- Security TWENTY
- Women in Security
The very low turnout at the recent Police and Crime Commissioner (PCC) elections has led some to question the whole localism agenda. Is localism stillborn, and is it worth engaging with Police and Crime Commissioners? James Lowman, Chief Executive of the retail trade body ACS (Association of Convenience Stores) blogs.
Firstly, I think localism has had a slow start, but I don’t think it’s dead. Until people see the impact of new posts like PCCs, it is difficult to really understand what they will do and how they can affect your life and business. Therefore it’s hardly surprising that the first PCC elections haven’t captured the imagination.
But even if you disagree, I don’t think it follows that localism isn’t relevant any more or that it isn’t working. Perhaps the bigger issue is that PCCs aren’t really local. They exist at the level of big cities and counties – basically police force areas. For a local shop, and for many local people, that doesn’t resonate. What’s matters to our members is their parade, village or estate.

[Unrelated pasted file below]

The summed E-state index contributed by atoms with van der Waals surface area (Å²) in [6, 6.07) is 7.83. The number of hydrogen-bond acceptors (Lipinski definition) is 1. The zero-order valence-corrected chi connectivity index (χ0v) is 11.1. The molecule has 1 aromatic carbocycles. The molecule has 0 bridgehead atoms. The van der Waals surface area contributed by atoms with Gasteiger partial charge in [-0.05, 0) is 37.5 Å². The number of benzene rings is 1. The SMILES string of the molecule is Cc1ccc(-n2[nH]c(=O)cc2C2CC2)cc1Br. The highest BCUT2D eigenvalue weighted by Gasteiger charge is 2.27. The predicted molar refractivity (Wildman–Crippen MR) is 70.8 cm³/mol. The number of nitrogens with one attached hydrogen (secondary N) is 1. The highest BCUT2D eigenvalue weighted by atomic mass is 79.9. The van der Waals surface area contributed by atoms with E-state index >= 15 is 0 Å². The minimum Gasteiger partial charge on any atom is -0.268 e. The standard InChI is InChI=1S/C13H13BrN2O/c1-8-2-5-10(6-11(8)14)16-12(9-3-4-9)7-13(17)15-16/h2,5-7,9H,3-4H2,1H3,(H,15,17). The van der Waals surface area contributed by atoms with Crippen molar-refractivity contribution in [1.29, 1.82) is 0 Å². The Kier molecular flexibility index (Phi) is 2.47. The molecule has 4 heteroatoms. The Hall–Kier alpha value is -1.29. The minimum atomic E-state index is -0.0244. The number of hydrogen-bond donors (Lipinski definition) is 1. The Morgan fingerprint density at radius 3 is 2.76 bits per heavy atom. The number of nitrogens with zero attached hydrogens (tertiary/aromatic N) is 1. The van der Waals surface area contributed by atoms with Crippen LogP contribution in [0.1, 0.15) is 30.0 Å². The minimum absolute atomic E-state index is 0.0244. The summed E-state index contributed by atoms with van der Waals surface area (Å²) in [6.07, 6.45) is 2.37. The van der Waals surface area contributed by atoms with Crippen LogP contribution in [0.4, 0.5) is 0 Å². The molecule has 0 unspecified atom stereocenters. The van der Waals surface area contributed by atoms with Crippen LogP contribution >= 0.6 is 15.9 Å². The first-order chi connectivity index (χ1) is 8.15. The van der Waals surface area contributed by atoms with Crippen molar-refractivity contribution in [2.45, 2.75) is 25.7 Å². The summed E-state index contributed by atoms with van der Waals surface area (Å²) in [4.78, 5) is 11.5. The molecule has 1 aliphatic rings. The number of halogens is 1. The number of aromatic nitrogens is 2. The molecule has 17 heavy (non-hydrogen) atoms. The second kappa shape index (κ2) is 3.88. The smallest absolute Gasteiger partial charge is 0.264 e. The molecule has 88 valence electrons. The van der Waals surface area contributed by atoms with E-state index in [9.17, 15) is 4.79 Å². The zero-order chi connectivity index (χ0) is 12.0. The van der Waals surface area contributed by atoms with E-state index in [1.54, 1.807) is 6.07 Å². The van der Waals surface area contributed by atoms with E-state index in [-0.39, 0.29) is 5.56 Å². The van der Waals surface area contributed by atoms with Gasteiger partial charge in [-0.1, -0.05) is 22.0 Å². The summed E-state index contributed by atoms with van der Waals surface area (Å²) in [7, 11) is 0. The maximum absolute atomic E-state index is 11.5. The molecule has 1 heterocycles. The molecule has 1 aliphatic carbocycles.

Onto my second question, I would advise retailers – whether they voted in the elections or not – to work with their PCCs to develop their Police and Crime Plans. The direction of the policies they set in their Police and Crime Plans is hugely important because it could affect the attitude of the police to alcohol licensing, neighbourhood policing, response times for retail crime, anti-social behaviour and the use of Fixed Penalty Notices among other operational decisions. Do you want to passively accept whatever policies are developed, or wouldn’t you rather seek to pro-actively influence them?
However, that’s not to say that PCCs should suddenly become the focus of your work to tackle crime in communities. Start at the most local level, with your beat police officer or PCSO – form a llrelationship, get to know them, and explain your exact challenges to them. We hear countless examples of this approach really working, with real local problems like disorder around stores late at night being tackled by working together.
Don’t ignore PCCs, but more importantly don’t forget to build the local relationships that can make a difference to your business every day.